Darrel Falk is former president of BioLogos and currently serves as BioLogos' Senior Advisor for Dialog. He is Professor of Biology, Emeritus at Point Loma Nazarene University and serves as Senior Fellow at The Colossian Forum. Falk is the author of Coming to Peace with Science.

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Malcolm - #13908

May 17th 2010

Excellent article. The line “Time and again, what we see from Christian anti-evolutionary organizations is not an attempt to wrestle with the data, but rather to obfuscate it” is one that really struck a chord. Most people could accept others looking at this data and saying something like “you know, it really, really looks like common descent but I just can’t accept it.” Instead we get distortions, misinformation and what is clearly deliberate misrepresentation (lying?) from anti-common descent organisations. Whatever one’s views about evolution and science in general, this behaviour should be unacceptable to Christians everywhere.


Malcolm - #13909

May 17th 2010

Thought I’d also recommend Dr. Venema’s talk on this from the ASA last year.

Human Genomics: Vestiges of Eden or Skeletons in the Closet?


beaglelady - #13915

May 17th 2010

This just illustrates the purposeful arrangement of pseudogenes.  God put the the “mutated remains of the vitellogenin gene” right where he knew you’d be looking for it.  No way this could happen by chance!


Charlie - #13917

May 17th 2010

What came first the chicken or the egg?  Well I guess the gene vitellogenin gives us the answer, the egg.

Beaglelady,

It didn’t happen by chance.  Our “very distant” ancestors, the same ancestors as the egg laying animals alive today, had the functional vitellogenin gene.  When that gene was no longer necessary for our human lineage, we eventually lost it (or parts of it) through “random” mutations” making in non-functional.


Glen Davidson - #13919

May 17th 2010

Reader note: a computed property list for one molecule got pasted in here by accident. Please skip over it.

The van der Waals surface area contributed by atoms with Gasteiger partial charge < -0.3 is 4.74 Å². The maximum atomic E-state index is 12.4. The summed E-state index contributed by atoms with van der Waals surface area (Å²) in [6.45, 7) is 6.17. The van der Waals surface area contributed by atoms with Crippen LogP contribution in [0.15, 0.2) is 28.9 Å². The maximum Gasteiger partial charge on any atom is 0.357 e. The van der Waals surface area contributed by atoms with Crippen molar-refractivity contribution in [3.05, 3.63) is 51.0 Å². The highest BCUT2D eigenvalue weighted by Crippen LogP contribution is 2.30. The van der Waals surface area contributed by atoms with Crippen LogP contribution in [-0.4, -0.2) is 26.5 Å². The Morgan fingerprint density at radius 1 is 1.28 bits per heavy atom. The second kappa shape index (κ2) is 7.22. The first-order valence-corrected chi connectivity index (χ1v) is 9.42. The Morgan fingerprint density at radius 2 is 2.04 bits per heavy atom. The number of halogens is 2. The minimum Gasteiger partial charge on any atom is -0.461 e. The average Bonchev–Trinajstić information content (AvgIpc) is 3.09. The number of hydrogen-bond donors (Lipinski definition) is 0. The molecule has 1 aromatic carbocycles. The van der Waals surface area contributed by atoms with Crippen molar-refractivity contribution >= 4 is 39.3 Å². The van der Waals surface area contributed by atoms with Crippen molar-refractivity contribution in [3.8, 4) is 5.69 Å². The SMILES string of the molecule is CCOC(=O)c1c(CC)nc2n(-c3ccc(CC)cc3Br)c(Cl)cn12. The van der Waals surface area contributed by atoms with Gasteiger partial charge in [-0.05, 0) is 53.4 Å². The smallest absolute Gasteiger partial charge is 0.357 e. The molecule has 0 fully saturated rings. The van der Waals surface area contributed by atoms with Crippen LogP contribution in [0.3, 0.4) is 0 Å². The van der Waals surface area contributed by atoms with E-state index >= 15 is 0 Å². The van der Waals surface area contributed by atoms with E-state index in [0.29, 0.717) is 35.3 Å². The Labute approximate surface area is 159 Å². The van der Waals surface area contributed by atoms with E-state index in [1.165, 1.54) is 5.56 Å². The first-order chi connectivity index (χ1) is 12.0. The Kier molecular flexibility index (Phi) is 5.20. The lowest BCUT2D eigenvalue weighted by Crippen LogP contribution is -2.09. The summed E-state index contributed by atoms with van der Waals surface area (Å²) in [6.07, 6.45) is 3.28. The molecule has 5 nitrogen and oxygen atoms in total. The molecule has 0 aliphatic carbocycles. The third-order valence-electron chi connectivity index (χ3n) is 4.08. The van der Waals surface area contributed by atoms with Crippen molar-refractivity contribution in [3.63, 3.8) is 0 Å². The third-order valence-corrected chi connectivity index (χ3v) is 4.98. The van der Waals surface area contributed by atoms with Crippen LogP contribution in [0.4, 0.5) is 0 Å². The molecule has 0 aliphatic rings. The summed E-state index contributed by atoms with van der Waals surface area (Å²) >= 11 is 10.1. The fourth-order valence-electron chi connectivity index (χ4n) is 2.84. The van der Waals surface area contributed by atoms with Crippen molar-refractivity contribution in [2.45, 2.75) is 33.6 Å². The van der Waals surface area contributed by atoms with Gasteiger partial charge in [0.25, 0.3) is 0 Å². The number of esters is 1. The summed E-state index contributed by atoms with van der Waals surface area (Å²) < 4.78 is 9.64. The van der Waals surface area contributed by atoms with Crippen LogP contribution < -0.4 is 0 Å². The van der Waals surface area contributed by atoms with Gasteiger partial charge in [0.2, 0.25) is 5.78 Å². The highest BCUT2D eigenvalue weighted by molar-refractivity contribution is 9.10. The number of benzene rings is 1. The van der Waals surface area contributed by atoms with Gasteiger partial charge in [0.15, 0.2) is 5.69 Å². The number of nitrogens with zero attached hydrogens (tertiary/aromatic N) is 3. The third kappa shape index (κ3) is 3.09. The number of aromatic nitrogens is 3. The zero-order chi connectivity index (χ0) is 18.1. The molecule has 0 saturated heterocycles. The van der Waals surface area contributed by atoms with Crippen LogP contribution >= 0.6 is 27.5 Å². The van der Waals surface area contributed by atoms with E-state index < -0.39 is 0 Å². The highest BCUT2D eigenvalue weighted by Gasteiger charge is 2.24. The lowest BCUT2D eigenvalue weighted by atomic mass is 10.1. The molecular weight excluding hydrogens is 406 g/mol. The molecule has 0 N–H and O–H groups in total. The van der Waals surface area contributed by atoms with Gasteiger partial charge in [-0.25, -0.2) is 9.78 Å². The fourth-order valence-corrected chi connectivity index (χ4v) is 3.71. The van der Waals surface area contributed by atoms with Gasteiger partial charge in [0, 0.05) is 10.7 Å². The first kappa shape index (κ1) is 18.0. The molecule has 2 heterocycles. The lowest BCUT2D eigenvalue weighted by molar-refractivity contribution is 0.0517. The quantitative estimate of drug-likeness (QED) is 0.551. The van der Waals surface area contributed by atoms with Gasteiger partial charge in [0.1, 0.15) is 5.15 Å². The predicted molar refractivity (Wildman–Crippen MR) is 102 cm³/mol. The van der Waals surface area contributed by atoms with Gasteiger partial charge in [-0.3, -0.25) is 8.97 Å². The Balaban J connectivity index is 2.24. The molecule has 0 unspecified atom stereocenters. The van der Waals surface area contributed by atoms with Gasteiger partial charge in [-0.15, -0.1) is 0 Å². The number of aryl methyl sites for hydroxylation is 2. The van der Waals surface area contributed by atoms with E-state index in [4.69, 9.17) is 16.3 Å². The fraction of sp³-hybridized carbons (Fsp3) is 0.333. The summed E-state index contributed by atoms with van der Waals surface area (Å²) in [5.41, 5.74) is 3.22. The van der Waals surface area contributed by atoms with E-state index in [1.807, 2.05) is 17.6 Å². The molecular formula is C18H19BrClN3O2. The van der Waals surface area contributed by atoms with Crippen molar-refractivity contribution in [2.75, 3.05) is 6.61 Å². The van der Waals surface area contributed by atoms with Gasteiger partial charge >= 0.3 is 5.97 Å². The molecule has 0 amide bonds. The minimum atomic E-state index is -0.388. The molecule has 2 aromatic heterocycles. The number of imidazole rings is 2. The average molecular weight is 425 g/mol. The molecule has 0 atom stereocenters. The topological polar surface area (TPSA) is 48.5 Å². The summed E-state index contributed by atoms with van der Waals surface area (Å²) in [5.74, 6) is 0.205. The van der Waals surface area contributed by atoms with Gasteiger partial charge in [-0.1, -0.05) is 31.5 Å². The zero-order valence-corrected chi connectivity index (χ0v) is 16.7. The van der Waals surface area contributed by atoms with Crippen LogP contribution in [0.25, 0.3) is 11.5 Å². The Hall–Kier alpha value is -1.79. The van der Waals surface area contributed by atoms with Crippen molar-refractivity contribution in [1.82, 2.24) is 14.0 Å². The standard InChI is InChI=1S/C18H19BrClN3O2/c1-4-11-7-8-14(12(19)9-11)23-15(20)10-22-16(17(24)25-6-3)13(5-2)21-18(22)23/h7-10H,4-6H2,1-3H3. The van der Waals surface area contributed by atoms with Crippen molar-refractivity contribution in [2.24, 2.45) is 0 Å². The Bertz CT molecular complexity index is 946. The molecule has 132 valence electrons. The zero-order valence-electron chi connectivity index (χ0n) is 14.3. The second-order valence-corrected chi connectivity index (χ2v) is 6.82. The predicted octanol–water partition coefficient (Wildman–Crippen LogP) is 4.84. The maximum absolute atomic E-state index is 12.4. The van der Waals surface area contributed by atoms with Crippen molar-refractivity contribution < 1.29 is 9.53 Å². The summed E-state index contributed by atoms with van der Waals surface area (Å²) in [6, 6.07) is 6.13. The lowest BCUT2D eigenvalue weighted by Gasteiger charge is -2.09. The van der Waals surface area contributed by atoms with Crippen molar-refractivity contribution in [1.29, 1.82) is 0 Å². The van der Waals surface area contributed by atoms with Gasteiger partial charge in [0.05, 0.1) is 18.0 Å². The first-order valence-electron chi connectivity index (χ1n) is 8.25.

With regard to pseudogenes, the theory of common descent makes a prediction.

I’d just add that these are statistical predictions.  Events could happen by chance to give the “wrong” outcome, so that, say, the ancestor of five lineages had the pseudogene, yet all but one of the descendant kept it.

I make this caveat because some act as though evolution were dogma which insists on a particular outcome, and if it fails in any instance it is wrong, wrong, wrong.  Science isn’t like that, its predictions involve contingencies in most cases, and is subject to various contingencies.  It’s the overall probabilities that matter, and the probability that all of the signs of relatedness are due to coincidence or whim of some intelligence is extremely low.

Glen Davidson


beaglelady - #13921

May 17th 2010

Charlie,

For Pete’s sake, that was a joke!


Esley Heizer - #13928

May 17th 2010

Great article. I truly wish I could get some Christians I know to visit this website and read it with an open mind. They might come to see evolution as God’s handiwork and not lie perpetrated by scientists bent on the destruction of Christianity.


Headless Unicorn Guy - #13942

May 17th 2010

This just illustrates the purposeful arrangement of pseudogenes.  God put the the “mutated remains of the vitellogenin gene” right where he knew you’d be looking for it.  No way this could happen by chance!—beaglelady

As in “God Created It That Way Ex Nihilo.”  Omphalos by Gosse, taken to the genetic level.

For Pete’s sake, that was a joke!—beaglelady

Unfortunately, BeagleLady, today is an age of extremes.  As far as you go into absurdity as a joke, there is going to be a True Believer out there who’s gone twice as far and is Dead Serious.


Charlie - #13948

May 17th 2010

Beaglelady,

Whoops, sorry. Sarcasm is hard to pick up on written text


unapologetic catholic - #13950

May 17th 2010

Charlie the yolk’s on you

Excellent article.  Well explained and nicely done.


Chris Massey - #13953

May 17th 2010

Dennis and Darrel,

Fantastic article! I really appreciate the clarity with which you present technical matters. Using language like the “gene next door” really helps those of us who don’t stare at fruit flies for a living

I have a question (and maybe this is what Glen Davidson was getting at) but I’m given to understand that we may discover some situations in which a pseudogene in an ancestral population won’t be found in all descendants (and not just because it has been deleted). If the pseudogene has not reached the point of fixation in the common ancestor, is it possible that some branches of descendants will have the pseudogene and others will not, depending on the frequency of the pseudogene in the subpopulation from which they diverged?


Dennis Venema - #13955

May 17th 2010

Hi Chris,

Your question is perceptive, and you are right: if a pseudogene has not gone to fixation in a population prior to divergence then we may see the pseudogene in some descendent species but not others.

Best,

Dennis


beaglelady - #13956

May 17th 2010